Clutter can cause us to feel overwhelmed and make us feel a bit frazzled. Having an office space filled with piles of paper containing irrelevant memos from five years ago or 50 different types of pens, has got to go – recycle that mess and reduce your stress. The same goes with clearing files from your computer; everything will run faster.

Speaking of running faster, decluttering and creating a cleaner workspace will also help you be more efficient and productive. Build this habit by starting small: try tidying up a bit at the end of every workday, setting yourself up for a ready-to-roll morning.

Cleaning also helps you take stock of stuff that you have so that you don’t end up buying more of it. Create a designated spot for your tools and supplies so that they’re more visible – this way, you’ll always know what you have and what needs to be replenished. This will help you stop buying more of the same product that you already have and save you money.

So, if you’ve been looking to improve your focus and clearing a little bit of that ‘quarantine brain’, start by getting your workspace in order. You’ll be amazed at how good it feels to declutter and be “out with the old”; you may even be inspired to do the same for your whole house. Regardless, doing this consistently will create a positive shift in your life, increasing productivity, reducing stress, and saving you money.

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Opinion Editorials

How to ask your manager for better work equipment

(EDITORIAL) Old computer slowing you down? Does it make a simple job harder? Here’s how to make a case to your manager for new equipment to improve your productivity.



better equipment, better work

What is an employee to do when the work equipment bites.

Let’s be frank, working on old, crappy computers with inefficient applications can make the easiest tasks a chore. Yet, what do you do? You know you need better equipment to do your job efficiently, but how to ask the boss without looking like a whiner who wants to blow the department budget.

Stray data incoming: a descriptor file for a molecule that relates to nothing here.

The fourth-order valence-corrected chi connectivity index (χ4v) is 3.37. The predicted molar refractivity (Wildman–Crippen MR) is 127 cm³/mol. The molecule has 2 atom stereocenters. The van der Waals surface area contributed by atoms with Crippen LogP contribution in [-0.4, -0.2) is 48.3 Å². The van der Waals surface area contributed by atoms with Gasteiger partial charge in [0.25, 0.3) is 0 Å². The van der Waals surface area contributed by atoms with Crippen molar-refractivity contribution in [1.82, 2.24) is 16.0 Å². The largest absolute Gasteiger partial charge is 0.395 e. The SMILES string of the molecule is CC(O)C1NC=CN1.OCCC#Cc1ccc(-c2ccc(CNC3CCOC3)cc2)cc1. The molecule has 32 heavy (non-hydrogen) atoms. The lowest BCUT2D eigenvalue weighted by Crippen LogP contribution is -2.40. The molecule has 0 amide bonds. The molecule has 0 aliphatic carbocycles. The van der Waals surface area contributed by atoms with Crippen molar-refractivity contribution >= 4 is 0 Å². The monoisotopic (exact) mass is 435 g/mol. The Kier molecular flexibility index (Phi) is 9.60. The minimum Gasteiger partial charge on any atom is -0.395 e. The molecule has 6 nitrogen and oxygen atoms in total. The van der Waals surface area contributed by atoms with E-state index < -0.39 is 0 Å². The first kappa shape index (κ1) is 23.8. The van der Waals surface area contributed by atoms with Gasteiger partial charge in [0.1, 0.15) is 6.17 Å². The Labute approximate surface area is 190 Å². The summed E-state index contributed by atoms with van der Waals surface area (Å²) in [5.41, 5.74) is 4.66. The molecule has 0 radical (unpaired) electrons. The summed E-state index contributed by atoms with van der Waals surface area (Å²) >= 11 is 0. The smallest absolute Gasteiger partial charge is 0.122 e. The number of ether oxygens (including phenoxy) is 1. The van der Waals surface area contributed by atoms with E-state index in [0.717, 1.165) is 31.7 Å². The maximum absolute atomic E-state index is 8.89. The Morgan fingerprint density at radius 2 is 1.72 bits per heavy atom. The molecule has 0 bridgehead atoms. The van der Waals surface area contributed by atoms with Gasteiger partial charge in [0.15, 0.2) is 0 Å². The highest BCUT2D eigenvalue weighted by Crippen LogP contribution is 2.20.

In her “Ask A Manager” column, Alison Green says an employee should ask for better equipment if it is needed. For example, the employee in her column has to attend meetings, but has no laptop and has to take a ton of notes and then transcribe them. Green says, it’s important to make the case for the benefits of having newer or updated equipment.

The key is showing a ROI. If you know a specific computer would be a decent upgrade, give your supervisor the specific model and cost, along with the expected outcomes.

In addition, it may be worth talking to someone from the IT department to see what options might be available – if you’re in a larger company.

IT professionals who commented on Green’s column made a few suggestions. Often because organizations have contracts with specific computer companies or suppliers, talking with IT about what is needed to get the job done and what options are available might make it easier to ask a manager, by saying, “I need a new computer and IT says there are a few options. Here are my three preferences.” A boss is more likely to be receptive and discuss options.

If the budget doesn’t allow for brand new equipment, there might be the option to upgrade the RAM, for example. In a “Workplace” discussion on an employee explained the boss thinks if you keep a computer clean – no added applications – and maintained it will perform for years. Respondents said, it’s important to make clear the cost-benefit of purchasing updated equipment. Completing a ROI analysis to show how much more efficiently with the work be done may also be useful. Also, explaining to a boss how much might be saved in repair costs could also help an employee get the point across.

Managers may want to take note because, according to results of a Gallup survey, when employees are asked to meet a goal but not given the necessary equipment, credibility is lost.

Gallup says that workgroups that have the most effectively managed materials and equipment tend to have better customer engagement, higher productivity, better safety records and employees that are less likely to jump ship than their peers.

And, no surprise, if a boss presents equipment and says: “Here’s what you get. Deal with it,” employees are less likely to be engaged and pleased than those employees who have a supervisor who provides some improvements and goes to bat to get better equipment when needed.